ABSTRACT: Observation units (OUs) serve patients who require more evaluation or treatment than possible during an emergency department visit and who are anticipated to stay in the hospital for a short defined period. Asthma is a common admission diagnosis in a pediatric OU. Our main objective was to identify clinical factors associated with failure to discharge a child with asthma from our OU within 24 hours. Retrospective chart review at a tertiary care children's hospital. Participants were children 2 years or older with asthma admitted from the emergency department to the OU during August 1999 to August 2001. The OU-discharged group comprised those successfully discharged from the OU within 24 hours. The unplanned inpatient admission group comprised those subsequently admitted from the OU to a traditional inpatient ward or those readmitted to the hospital within 48 hours of OU discharge. One hundred sixty-one children aged 2 to 20 years (median 4.0; 63% boys) met inclusion criteria; 40 patients (25%) required unplanned inpatient admission. In a multiple logistic regression model, 3 factors were associated with need for unplanned inpatient admission: female sex (adjusted odds ratio, 2.6; 95% confidence interval, 1.1-6.4; P = 0.03), temperature 38.5 degrees C or higher (adjusted odds ratio, 6.1; 95% confidence interval, 1.6-23.5; P < 0.01), and need for supplemental oxygen at the end of emergency department management (adjusted odds ratio, 5; 95% confidence interval, 1.7-15.1; P < 0.01). Many children with asthma can be admitted to a pediatric OU and discharged safely within 24 hours. Prospective studies are needed to confirm our findings and to identify other factors predictive of unplanned inpatient admission.
    Pediatric emergency care 10/2005; 21(10):645-9. · 0.92 Impact Factor
  • Source
    Alison C Rentz, Howard A Kadish, Douglas S Nelson
    [Show abstract] [Hide abstract]
    ABSTRACT: Observation units (OUs) are widely used to care for adults, but little is published about their use in pediatrics. During the planning stages of our pediatric OU, community primary medical doctors (PMDs) expressed concerns about not admitting and managing their own patients in this unit controlled by pediatric emergency physicians. This study surveyed PMDs to determine their satisfaction with the pediatric OU two and a half years after opening. A satisfaction survey was mailed to pediatricians, family practitioners, and pediatric subspecialists whose patients had been admitted to the study pediatric OU from August 1999 to January 2002. A Likert scale ranging 1 to 4 was used to measure satisfaction in 4 areas. In addition, there were questions regarding the utility of the OU for treatment of common pediatric illnesses. 198 of 248 (80%) surveys were returned. Pediatricians (64%) and family practitioners (23%) were represented most often. Fifty-three percent of PMD respondents had 10 or more patients admitted during the study period. Median satisfaction scores were 4 (most satisfied) in all areas measured. Over 60% of physicians surveyed felt that the OU was useful in the treatment of dehydration, gastroenteritis, reactive airway disease, and bronchiolitis. The model of an ED-controlled pediatric observation unit received high satisfaction ratings in all areas by community and subspecialty physicians two and a half years after opening. The initial reservations voiced by community physicians have not resurfaced.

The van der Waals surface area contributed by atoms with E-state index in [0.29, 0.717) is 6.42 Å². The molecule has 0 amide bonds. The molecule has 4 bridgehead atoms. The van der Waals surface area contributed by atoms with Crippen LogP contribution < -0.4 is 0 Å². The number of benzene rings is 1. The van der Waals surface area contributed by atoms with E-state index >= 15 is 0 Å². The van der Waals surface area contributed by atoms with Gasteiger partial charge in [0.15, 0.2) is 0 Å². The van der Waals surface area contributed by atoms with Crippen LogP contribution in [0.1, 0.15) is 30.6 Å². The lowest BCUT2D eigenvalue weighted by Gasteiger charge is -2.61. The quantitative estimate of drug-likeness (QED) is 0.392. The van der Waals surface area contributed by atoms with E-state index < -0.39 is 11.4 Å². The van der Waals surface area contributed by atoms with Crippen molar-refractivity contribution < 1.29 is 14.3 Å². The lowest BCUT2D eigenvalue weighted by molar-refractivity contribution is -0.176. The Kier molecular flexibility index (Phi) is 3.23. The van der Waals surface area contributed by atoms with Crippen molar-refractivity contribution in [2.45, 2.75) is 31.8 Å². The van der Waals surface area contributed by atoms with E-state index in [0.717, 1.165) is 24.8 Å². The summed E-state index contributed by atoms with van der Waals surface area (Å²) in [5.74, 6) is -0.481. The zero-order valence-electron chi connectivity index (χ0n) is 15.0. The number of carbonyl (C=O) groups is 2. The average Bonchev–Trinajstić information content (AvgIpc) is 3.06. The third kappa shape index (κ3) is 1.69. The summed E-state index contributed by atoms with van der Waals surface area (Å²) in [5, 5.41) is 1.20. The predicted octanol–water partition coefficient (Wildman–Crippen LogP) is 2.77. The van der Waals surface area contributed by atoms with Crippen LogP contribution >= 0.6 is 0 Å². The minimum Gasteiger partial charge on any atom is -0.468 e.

Pediatric emergency care 08/2004; 20(7):430-2. · 0.92 Impact Factor
  • [Show abstract] [Hide abstract]
    ABSTRACT: We describe the efficacy of propofol sedation administered by pediatric emergency physicians to facilitate painful outpatient procedures. By using a protocol for patients receiving propofol sedation in an emergency department-affiliated short-stay unit, a prospective, consecutive case series was performed from January to September 2000. Patients were prescheduled, underwent a medical evaluation, and met fasting requirements. A sedation team was present throughout the procedure. All patients received supplemental oxygen. Sedation depth and vital signs were monitored while propofol was manually titrated to the desired level of sedation. There were 291 separate sedation events in 87 patients. No patient had more than 1 sedation event per day. Median patient age was 6 years; 57% were male patients and 72% were oncology patients. Many children required more than 1 procedure per encounter. Most commonly performed procedures included lumbar puncture (43%), intrathecal chemotherapy administration (31%), bone marrow aspiration (19%), and bone biopsy (3%). Median total propofol dose was 3.5 mg/kg. Median systolic and diastolic blood pressures were lowered 22 mm Hg (range 0 to 65 mm Hg) and 21 mm Hg (range 0 to 62 mm Hg), respectively. Partial airway obstruction requiring brief jaw-thrust maneuver was noted for 4% of patient sedations, whereas transient apnea requiring bag-valve-mask ventilation occurred in 1% of patient sedations. All procedures were successfully completed. Median procedure duration was 13 minutes, median sedation duration was 22 minutes, and median total time in the short stay unit was 40 minutes. Propofol sedation administered by emergency physicians safely facilitated short painful procedures in children under conditions studied, with rapid recovery.
    Annals of Emergency Medicine 01/2004; 42(6):783-91. · 4.33 Impact Factor